While working through the Plyometrics DVD yesterday morning, I noticed the sound kept fluctuating: loud, soft, loud, soft. I wonder if this is a defect in my DVD or it reflects the amount of oxygen reaching my brain at any give point in time. It IS Plyometrics, after all: the MOTHER of all P90X workouts!
So while I’m breathing and bouncing around in a quasi-anaerobic state, I start free associating and my marketing degree kicks in. Beachbody has a great product with the P90X DVD set, but the DVD sale alone is a one time thing. You need supplements, equipment and accessories to build a predictable annuity stream. Beachbody has made relatively good progress to this end with the chin up bar, Recovery Drink, Shakeology and the like. But I think they’re leaving too much on the table. As my loyal readers know, I’ve already suggested an Exercise Magazine and a Recovery Sundae. Unfortunately, both suggestions seem to have fallen on deaf ears. I’m not dissuaded, however, for mine is a rich and fertile mind!
At the beginning of Plyometrics, Tony advises everybody at home to “keep your bucket nearby, because this routine is X-city.” What bucket? How about the P90X bucket: $39.95.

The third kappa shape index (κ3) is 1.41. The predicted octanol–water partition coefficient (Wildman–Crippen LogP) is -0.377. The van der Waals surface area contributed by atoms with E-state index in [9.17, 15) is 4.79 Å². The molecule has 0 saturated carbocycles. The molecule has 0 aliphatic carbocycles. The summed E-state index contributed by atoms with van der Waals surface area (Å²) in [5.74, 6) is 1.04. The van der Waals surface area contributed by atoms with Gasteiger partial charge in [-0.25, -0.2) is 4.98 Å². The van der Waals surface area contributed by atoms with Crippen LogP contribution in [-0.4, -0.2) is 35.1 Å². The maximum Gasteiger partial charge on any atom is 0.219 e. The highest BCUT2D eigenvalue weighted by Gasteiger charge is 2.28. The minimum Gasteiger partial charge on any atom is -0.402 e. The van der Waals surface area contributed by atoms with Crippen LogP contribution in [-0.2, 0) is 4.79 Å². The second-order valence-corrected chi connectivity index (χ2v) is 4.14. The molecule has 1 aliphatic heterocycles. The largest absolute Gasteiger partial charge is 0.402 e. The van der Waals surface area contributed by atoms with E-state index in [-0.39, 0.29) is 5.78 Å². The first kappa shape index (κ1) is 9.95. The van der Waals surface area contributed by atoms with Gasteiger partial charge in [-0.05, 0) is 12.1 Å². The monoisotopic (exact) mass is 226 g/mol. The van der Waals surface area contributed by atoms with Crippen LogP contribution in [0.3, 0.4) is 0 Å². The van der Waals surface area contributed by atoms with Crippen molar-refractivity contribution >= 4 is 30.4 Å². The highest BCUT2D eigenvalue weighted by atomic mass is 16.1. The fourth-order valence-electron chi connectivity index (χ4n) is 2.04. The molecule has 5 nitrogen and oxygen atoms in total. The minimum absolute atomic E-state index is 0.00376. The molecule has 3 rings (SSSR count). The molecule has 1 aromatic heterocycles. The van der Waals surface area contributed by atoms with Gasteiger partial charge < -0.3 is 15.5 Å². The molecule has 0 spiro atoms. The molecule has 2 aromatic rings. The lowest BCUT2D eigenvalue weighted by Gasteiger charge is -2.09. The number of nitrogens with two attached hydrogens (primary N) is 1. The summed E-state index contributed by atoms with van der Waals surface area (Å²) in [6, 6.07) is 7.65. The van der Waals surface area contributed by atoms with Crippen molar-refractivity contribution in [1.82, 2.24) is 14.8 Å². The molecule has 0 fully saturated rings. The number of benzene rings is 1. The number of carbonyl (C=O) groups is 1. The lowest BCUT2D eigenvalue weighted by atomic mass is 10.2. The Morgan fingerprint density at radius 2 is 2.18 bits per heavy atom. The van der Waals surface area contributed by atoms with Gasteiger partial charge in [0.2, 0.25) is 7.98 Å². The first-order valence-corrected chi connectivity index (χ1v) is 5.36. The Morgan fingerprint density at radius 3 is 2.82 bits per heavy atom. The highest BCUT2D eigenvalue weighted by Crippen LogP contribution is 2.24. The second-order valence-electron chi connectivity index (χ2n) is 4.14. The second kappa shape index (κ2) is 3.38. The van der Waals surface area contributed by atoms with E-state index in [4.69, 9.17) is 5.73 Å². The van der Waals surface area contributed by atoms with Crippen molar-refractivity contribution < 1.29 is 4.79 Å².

And, indeed, Plyo X is a tough workout. Everyone on the DVD is wearing a heart rate monitor, which you can also purchase from Beachbody. But why stop there? I think Beachbody should also offer the P90X AED…no home workout area should be without one. This way, if you inadvertantly get out of your zone, attempting to “Bring It,” you have access to the AED to help get you back in a better zone.
I only offer up these suggestions because I’m truly a fan of the program. Though some residual checks for sales of these product ideas would be appreciated as well.
I got Plyo X in early yesterday because I had a rain delayed doubles tennis match scheduled for 7:30 pm. My partner and I arrived determined to climb out of the 3-5 hole we had dug ourselves into before the rain set in on Saturday. That pipedream ended fast. We lost the remainder of that game and set in a couple of minutes. The second set ended quickly, and disappointingly as well, with a loss of 2-6. The P90X factor in the match? None. I burned maybe 14 calories.
The observant reader may justifiably be wondering at this point: “exactly how bad a tennis player are you anyway, Albert?” It’s not like I’ve been lighting up this blog with inspirational tales of heroic victories on the court. All I can offer in response is the humble assertion: I’m not that bad. Really.
Singles tennis tomorrow–and with it the potential for redemption–if the rain holds off.